Stever Robbins got us thinking about how to make compelling content that keeps people coming back in his session: Grab, Hold, and Grow a Loyal Audience. The key is to include a human element (introduce stories) and interactivity (tools, resources) to hook people and keep them. Instead of one-way, monotone copy or audio, provide engaging, two-way conversations that have a personality. For example, use inflection in your audio tracks, ask rhetorical questions that solicit comments, provide related links and tools so that people can respond/react to what you've presented. Stever recommends learning some improv techniques and leveraging them in the business and/or social media setting (as does Izzy Gessell, who I had the pleasure of meeting at PCB3).

The Smart Social Media Marketing Panel - comprised of Greg Verdino, Doug Haslam, Adam Broitman, Philip Robertson - continued this thread by noting that social media is not just about adding a ShareThis button. It's about creating an immersive environment, one that provides value and is compelling enough to earn attention. Like the early days of soap operas, advertising must return to a value exchange. Equally important is the concept of listening first, and then jumping into social media where it's appropriate. Comcast has found a way to do this with its ComcastCares account on Twitter, where a real employee monitors the Twitterscape for references to Comcast and helps with diagnostics, troubleshooting, and general customer service.
(Zappos has made an impressive foray into Twitter as well).

Speaking of Twitter...Joe Cascio talked about distributed microblogging and the challenge of relying on a centralized system (like Twitter, which was down for maintenance on Saturday afternoon).
In this session, we talked about alternative services (like the open source identi.ca), the continued niching of the Web (e.g., SportsTwit), and the resulting clamor for a universal log-in system like OpenID (just adopted by MySpace). Oh - and the big question on everyone's mind: how can these systems be monetized?

Lastly, my friend CC Chapman led a rousing discussion on building your brand through passion & community. Among his tips: be human, be honest, and be sure to manage your digital footprint. Building and maintaining a brand - be it personal or corporate - is hard work; it takes patience and consistency to achieve organic growth (which is why, I think, so many of forays into social media by big brands are a flash in the pan: they treat it like a campaign and expect immediate results, rather than a living thing that needs ongoing care and feeding).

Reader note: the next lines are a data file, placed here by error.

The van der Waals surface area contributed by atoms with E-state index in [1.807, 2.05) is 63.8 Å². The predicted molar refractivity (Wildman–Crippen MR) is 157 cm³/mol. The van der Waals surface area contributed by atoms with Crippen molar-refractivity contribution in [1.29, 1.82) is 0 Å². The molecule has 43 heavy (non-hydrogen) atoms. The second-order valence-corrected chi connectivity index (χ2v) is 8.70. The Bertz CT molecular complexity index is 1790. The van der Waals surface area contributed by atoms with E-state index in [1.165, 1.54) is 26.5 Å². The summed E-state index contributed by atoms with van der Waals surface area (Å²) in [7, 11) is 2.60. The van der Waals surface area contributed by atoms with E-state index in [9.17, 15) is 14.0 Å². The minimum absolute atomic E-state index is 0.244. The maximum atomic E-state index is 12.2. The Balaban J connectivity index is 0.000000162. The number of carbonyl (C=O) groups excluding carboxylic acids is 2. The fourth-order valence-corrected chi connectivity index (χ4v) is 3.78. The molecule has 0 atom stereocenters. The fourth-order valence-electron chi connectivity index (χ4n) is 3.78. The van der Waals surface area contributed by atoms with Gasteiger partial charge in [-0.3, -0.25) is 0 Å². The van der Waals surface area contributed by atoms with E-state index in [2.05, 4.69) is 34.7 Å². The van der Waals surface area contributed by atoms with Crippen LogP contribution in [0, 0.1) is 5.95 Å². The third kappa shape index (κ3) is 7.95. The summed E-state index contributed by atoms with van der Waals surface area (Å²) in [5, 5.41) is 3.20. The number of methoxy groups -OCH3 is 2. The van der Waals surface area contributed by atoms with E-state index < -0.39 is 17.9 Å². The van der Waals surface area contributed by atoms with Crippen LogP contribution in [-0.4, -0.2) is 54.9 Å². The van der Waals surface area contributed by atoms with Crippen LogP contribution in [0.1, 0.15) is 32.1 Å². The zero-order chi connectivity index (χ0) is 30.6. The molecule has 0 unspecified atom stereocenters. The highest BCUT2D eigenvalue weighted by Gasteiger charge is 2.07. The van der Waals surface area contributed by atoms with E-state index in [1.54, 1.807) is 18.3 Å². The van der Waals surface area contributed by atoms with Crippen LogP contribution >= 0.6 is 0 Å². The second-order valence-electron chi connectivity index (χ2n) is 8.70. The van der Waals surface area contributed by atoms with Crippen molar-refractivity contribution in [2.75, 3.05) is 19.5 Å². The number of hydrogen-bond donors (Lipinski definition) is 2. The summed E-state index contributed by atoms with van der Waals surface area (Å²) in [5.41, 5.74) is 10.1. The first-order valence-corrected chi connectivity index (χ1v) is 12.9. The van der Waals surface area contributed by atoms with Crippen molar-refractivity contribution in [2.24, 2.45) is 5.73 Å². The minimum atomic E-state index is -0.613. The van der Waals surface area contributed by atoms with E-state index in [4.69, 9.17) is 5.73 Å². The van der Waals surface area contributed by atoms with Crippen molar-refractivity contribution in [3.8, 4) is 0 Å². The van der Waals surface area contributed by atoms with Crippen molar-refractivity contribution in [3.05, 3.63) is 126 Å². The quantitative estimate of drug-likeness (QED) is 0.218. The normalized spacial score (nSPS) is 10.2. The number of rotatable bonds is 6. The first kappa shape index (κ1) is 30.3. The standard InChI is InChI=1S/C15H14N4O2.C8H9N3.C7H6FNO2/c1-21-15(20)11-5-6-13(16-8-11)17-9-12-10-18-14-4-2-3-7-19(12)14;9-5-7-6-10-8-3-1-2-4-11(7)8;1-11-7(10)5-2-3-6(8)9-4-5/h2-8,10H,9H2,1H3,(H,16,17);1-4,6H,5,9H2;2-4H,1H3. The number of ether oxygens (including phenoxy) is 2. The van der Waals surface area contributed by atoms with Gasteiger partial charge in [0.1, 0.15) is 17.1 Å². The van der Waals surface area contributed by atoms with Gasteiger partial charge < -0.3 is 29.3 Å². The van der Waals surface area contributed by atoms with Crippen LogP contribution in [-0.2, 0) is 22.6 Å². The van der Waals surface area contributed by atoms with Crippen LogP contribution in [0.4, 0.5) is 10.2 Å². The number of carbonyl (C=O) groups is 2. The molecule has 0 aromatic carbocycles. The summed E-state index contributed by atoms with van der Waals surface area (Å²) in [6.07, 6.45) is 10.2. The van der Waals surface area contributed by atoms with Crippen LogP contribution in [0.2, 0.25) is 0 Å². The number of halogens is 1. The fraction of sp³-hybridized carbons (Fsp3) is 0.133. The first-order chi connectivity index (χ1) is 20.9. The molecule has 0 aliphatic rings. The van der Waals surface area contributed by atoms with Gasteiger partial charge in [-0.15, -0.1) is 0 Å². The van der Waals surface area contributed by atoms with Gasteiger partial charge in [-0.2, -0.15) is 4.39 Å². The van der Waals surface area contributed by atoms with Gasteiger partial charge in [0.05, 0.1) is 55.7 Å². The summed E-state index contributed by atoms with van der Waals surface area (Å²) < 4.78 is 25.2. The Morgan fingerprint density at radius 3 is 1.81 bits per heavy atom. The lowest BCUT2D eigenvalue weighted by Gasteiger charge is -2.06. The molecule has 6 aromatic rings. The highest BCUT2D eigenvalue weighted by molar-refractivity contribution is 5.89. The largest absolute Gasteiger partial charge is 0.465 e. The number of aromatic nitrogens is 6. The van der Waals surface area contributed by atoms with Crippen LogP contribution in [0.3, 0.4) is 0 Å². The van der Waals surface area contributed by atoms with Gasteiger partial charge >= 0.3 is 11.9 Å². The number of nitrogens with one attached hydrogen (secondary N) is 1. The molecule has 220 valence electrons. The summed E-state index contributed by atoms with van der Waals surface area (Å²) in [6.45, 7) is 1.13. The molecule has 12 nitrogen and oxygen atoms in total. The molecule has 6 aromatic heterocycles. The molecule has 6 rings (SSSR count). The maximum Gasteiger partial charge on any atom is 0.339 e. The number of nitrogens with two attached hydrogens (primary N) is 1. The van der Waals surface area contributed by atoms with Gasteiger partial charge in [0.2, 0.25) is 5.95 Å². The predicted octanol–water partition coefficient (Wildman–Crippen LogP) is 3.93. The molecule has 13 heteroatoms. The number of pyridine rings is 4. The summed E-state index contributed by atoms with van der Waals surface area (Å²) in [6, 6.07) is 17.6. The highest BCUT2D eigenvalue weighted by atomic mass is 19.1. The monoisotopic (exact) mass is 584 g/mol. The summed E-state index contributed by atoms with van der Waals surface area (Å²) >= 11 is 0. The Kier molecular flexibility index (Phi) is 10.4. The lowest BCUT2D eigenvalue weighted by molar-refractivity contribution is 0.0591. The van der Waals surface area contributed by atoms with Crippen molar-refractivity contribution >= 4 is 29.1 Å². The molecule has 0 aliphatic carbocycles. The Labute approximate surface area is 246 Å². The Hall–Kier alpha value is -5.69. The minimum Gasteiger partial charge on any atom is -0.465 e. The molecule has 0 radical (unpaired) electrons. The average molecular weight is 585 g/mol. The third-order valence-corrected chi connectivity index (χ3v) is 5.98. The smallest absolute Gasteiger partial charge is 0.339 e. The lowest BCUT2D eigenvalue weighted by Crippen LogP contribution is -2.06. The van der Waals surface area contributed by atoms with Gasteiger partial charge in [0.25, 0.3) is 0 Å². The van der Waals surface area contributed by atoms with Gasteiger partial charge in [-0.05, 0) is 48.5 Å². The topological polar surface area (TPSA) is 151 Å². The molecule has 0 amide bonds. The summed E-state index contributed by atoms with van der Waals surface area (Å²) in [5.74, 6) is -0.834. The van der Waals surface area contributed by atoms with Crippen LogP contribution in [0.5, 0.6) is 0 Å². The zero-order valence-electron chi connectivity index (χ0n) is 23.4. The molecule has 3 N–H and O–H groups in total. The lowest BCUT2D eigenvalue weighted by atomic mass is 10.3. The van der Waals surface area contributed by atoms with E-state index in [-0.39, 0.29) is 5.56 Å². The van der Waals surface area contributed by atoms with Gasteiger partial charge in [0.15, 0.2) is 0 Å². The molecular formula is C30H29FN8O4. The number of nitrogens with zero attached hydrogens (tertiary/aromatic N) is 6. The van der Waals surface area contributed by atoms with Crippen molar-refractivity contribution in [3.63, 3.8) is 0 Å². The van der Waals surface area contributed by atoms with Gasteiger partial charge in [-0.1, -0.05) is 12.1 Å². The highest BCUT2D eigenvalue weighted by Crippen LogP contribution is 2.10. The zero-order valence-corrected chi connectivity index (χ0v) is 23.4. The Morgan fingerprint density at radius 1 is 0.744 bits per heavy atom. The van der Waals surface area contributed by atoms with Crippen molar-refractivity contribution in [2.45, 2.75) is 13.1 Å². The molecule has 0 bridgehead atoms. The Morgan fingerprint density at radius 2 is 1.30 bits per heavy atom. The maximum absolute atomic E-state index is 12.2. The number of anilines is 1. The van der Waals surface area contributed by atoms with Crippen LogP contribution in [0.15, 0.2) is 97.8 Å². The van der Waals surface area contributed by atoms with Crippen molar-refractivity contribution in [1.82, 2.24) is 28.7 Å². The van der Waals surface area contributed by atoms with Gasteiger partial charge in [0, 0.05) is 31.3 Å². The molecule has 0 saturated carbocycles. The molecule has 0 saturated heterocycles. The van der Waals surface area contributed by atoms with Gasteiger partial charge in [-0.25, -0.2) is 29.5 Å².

Overall, PCB3 was informative and fun. I ran into several past colleagues (Crystal, Anthony, John and Moli - who reminded me how cool MOO cards are). And I'm now committed to trying out Utterz, which let's you add audio tracks to your blog posts (among other things) and will make my mobile photo posts (like this) more interesting.

Photos from the event:

Dancing with Matt

Podcamp news is coming...in the meantime, enjoy this feel-good video from Matt (which was ever-so-subtlety sponsored by Stride gum).


Update: Matt has decided to use his fame to raise money for charity: he met United Nations officials this month and talked to the sponsor of his video, Stride, about raising money to buy and donate laptops to the poor in Rwanda where he danced with locals and plans to go to teach them himself.

Podcamp Boston 3

Podcampboston3 It's finally here!

The third annual installment of Podcamp Boston is happening this weekend at the Joseph Martin Conference Center at Harvard Medical School.

Over 400 people have registered to participate in a variety of sessions on new media, as well as partake in some good old-fashioned networking.

If you're not attending PCB3 this year, watch this space for updates, or follow PCB3 on Twitter.

Related Posts:
Podcamp Boston 2
Podcamp Boston 2 Recap

Boston Design Center Dream Home

Head on over to the sixth floor of the Boston Design Center before July 31st to get a peek at this year's Dream Home - a collection of rooms outfitted by nine local designers.

It's a quick tour (only 9 rooms) but a good excuse to get into a space that's normally only open to the trade*, and drool over some over-the-top home furnishings.

While the physical installation itself could've been more interactive (it was billed as the "ultimate" domicile, so I expected more technology integration...but this is, after all, brought to you by the design center), there's a good companion Web site that features detailed information on the rooms, designers, and products (including pricing and where to by).


*Consumers can get access to the products available in BDC's 87 showrooms via the Plush membership program ($275/year).